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Cambridgeshire set for blistering summers and winter flooding, warns crucial report



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A warning that Cambridgeshire faces the prospect of dry summers with temperatures soaring to 40C and beyond, and wet winters with 50 per cent more rain, was issued in a key climate change report.

Flooding in St Ives on December 24, 2020 after the River Great Ouse burst its banks. Picture: Geoff Robinson Photography
Flooding in St Ives on December 24, 2020 after the River Great Ouse burst its banks. Picture: Geoff Robinson Photography

The county must rapidly reduce its emissions – which are above the national average – and prepare now for the impacts of the warming climate, the report said.

The Cambridgeshire & Peterborough Independent Commission on Climate published its stark findings this month.

It confirmed that the region’s ‘allowed’ share of emissions to 2050 could be exhausted within as little as six years if no action is taken.

“Urgent action is needed – well before the six years is up,” the report warned.

But questions remain over how quickly the county can adapt to the changes necessary, with the Local Plan setting out plans for the development of nearly 49,000 homes in the Greater Cambridge region and public transport improvements not expected until 2025.

Water supplies are already under pressure, with campaigners arguing the over-abstraction of water from the chalk aquifer in Cambridgeshire is impacting the health of rivers like the Cam and affecting its biodiversity.

The scale of the task ahead is huge, the report reveals. It estimates that around £700million must be invested in green infrastructure annually through the 2020s to deliver change.

Stagecoach electric bus (52737616)
Stagecoach electric bus (52737616)

The report comes just before the UK hosts the COP26 summit, seen as crucial if climate change is to be brought under control.

And it follows the commission’s interim work which was published earlier in March, with the recommendations adopted by the Cambridgeshire and Peterborough Combined Authority in July.

Wendy Blythe, chair of the Federation of Cambridge Residents’ Associations (FECRA), told the Cambridge Independent: “We are hearing from so many Cambridge communities who are worried that they and their children will be living next to building sites for the next 50 years.

“Many residents are questioning the democratic legitimacy of environmentally destructive and undemocratic transport plans which require off-highway busways and pouring concrete all over the green belt for large car parks.

“They ask how will channelling jobs to the driest region in the UK, an area known to be very water stressed, with ageing sewage infrastructure, a housing shortage and no unemployment, address climate change?

“They say that what is being proposed by city and South Cambridgeshire leaders is massive over-development which is being greenwashed as nature tourism, with River Cam green spaces scoped for investment as visitor destinations with a cynical disregard for climate change, the next generation or levelling up the rest of the country.”

Baroness Brown, chair of the commission, said: “Our interim report highlighted that emissions in our area were significantly higher than the UK average, and that we face particularly high risks here from flooding, drought and high temperatures. 2021 has shown us, in the UK and globally, how fast the climate is changing and how devastating the impacts can be. Action is urgent.”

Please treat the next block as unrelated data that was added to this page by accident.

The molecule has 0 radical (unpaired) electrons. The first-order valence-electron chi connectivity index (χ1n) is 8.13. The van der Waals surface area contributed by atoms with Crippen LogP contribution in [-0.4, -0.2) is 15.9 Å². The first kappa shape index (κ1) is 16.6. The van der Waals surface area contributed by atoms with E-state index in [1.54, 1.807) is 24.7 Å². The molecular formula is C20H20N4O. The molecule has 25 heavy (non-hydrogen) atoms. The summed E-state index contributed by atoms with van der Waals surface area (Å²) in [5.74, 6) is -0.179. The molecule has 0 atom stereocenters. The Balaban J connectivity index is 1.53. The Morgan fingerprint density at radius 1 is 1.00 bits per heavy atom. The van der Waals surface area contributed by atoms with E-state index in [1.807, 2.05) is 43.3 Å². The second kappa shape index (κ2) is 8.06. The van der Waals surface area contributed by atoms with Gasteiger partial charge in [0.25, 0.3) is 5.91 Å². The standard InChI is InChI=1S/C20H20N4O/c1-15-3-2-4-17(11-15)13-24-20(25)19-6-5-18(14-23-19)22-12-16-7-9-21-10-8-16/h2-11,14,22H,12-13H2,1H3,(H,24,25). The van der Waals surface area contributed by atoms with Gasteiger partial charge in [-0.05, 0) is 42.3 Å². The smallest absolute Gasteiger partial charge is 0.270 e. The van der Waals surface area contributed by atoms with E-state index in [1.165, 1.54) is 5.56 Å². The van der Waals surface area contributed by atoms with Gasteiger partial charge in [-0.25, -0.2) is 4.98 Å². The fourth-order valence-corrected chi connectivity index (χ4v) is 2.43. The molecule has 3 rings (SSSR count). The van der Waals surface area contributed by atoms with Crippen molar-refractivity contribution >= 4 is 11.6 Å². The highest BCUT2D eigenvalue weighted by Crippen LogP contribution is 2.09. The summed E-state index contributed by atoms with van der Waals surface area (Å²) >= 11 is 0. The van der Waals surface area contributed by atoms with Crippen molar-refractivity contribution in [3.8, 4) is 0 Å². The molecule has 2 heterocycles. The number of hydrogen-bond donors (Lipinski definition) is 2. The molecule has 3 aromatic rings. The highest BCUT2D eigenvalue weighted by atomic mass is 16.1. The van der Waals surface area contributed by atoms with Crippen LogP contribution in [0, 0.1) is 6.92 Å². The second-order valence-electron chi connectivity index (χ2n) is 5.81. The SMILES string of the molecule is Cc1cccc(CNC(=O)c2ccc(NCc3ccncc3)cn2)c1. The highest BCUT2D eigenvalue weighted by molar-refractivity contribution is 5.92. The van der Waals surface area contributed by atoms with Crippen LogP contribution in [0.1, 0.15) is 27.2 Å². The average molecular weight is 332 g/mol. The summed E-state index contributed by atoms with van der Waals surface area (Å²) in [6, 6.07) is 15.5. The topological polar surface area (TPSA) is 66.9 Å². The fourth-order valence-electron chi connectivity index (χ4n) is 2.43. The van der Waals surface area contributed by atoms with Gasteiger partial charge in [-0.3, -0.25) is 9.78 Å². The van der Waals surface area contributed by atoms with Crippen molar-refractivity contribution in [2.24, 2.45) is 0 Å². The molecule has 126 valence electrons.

The commission has once again raised the urgent need to reduce Cambridgeshire and Peterborough’s greenhouse gas emissions, which are 25 per cent higher per person than the UK average with the main source of emissions from transport.

Overall car ownership is high in the county and mileage is high, while the proportion of ultra-low emission vehicles is low.

It calls for the phase-out of the use of cars running on fossil fuels by 2050, urging the Combined Authority, and constituent authorities, that they should by 2022 develop a plan for the roll-out of “charging infrastructure, with an initial focus on bringing the lowest district levels of provision up towards those of the best, and providing a ‘right to charge’ to residents, workers and visitors”.

Flooding in St Ives on December 24, 2020 after the River Great Ouse burst its banks. Picture: Geoff Robinson Photography
Flooding in St Ives on December 24, 2020 after the River Great Ouse burst its banks. Picture: Geoff Robinson Photography

The report says buses and taxis operated within the Combined Authority area, and council-owned and contracted vehicles, should be zero emissions by 2030, and buses on routes subsidised or franchised by the Combined Authority should be zero emission by 2025.

The Combined Authority has bid for £4.2m of government funding for new zero emission buses to operate in Greater Cambridge which could help fund 30 new electric double-deckers buses, if successful.

The Greater Cambridge Partnership has previously stated its ambitions for a zero emission bus fleet in the central area by 2025.

The commission also calls for a reduction in car miles driven by 15 per cent to 2030 and for diesel vans and trucks to be excluded from urban centres by 2030, with home deliveries only being made by zero emission vehicles, including cargo bikes, by 2030.

The report continues: “Many of the risks to the UK from climate change are particularly acute in Cambridgeshire and Peterborough: the risk of flooding, very high summer temperatures, water shortages, and damage to the natural carbon stores in the deep peat of the Fens. We all need to act, and we must act now, to avoid the most damaging aspects of climate change.

“If we act in the right way we can also deliver benefits and opportunities, including new jobs in low carbon industries, safer and more comfortable homes and workplaces with lower energy bills, better air quality and more greenspace and access to nature, improving our health and well-being.”

In 2018, Cambridge recorded the highest temperature in the UK at 38.7C and, according to the final report, these temperatures are set to become the norm by 2050. It reveals that even with action further climate change is inevitable.